China’s Rio 2016 Olympic Games silver medallist and Asian Games winner Yin Junhua eliminated one of her main rival Vietnam’s AIBA Women’s Junior World Champion Vuong Thi Vy in the quarter-final and she had another close bout against Chinese Taipei’s Huang Hsiao Wen in the last four. Yin, who moved down one weight class since her Rio 2016 Olympic Games, tried to overcame in the attacks her opponent, India’s AIBA Women’s World Boxing Championships silver medallist Sonia Lather Singh. The Chinese boxer found the tiny holes on her opponent’s defence and won her country’s first title in Ho Chi Minh City,
South Korea’s defending ASBC Asian Women’s Champion Oh Yeon Ji eliminated Kazakhstan’s National Champion Rimma Volosenko, China’s AIBA Women’s World Champion Yang Wenlu and India’s Priyanka Chaudhary during her road to the gold medal bout. The 27-year-old South Korean started better than Vietnam’s Incheon 2014 Asian Games bronze medallist Luu Thi Duyen and took the lead after three minutes. Oh launched several right-handed hooks in the third round and her efforts were enough to defend her Asian throne after Wulanchabu.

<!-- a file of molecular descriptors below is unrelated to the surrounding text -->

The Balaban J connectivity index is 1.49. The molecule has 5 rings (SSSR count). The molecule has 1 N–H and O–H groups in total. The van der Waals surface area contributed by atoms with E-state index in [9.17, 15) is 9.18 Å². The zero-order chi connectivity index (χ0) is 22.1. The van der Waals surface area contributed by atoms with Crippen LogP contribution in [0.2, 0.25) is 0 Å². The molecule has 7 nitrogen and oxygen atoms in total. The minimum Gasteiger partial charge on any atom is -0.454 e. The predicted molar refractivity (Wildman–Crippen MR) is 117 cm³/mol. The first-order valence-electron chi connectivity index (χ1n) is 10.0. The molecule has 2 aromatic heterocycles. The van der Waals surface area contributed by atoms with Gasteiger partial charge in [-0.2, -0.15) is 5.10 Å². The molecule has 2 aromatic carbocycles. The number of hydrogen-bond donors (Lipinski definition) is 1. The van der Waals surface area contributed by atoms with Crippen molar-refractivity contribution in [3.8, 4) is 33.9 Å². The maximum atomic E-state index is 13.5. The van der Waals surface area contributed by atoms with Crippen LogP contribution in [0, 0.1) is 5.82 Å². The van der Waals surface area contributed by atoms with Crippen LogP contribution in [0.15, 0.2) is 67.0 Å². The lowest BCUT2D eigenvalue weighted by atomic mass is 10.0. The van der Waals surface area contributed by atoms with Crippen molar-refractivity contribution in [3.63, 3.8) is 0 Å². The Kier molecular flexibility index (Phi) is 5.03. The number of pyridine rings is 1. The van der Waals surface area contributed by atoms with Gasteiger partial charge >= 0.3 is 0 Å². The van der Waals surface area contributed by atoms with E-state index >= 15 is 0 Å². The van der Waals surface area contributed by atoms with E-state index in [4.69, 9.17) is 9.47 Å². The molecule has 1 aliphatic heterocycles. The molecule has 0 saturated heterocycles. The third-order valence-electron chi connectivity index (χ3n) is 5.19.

Light welterweight (64kg):
China’s AIBA Women’s World Boxing Championships quarter-finalist Dou Dan eliminated Chinese Taipei’s Lin Li Wei Hsien, Sri Lanka’s Galbokka Hewage Thanuja Nilakshi Dharmasena and India’s former AIBA Women’s World Champion Sarita Devi Laishram in the previous rounds. China’s experienced boxer met with Kazakhstan’s Silesian Women’s Open Tournament winner Madina Nurshayeva in the gold medal bout of the competition. The Chinese boxer started their contest better but Nurshayeva adopted the level of their final. Both boxers were patient and awaited for the best attacking moments but the Kazakh talent delivered stronger performance in the last round and won her first Asian title.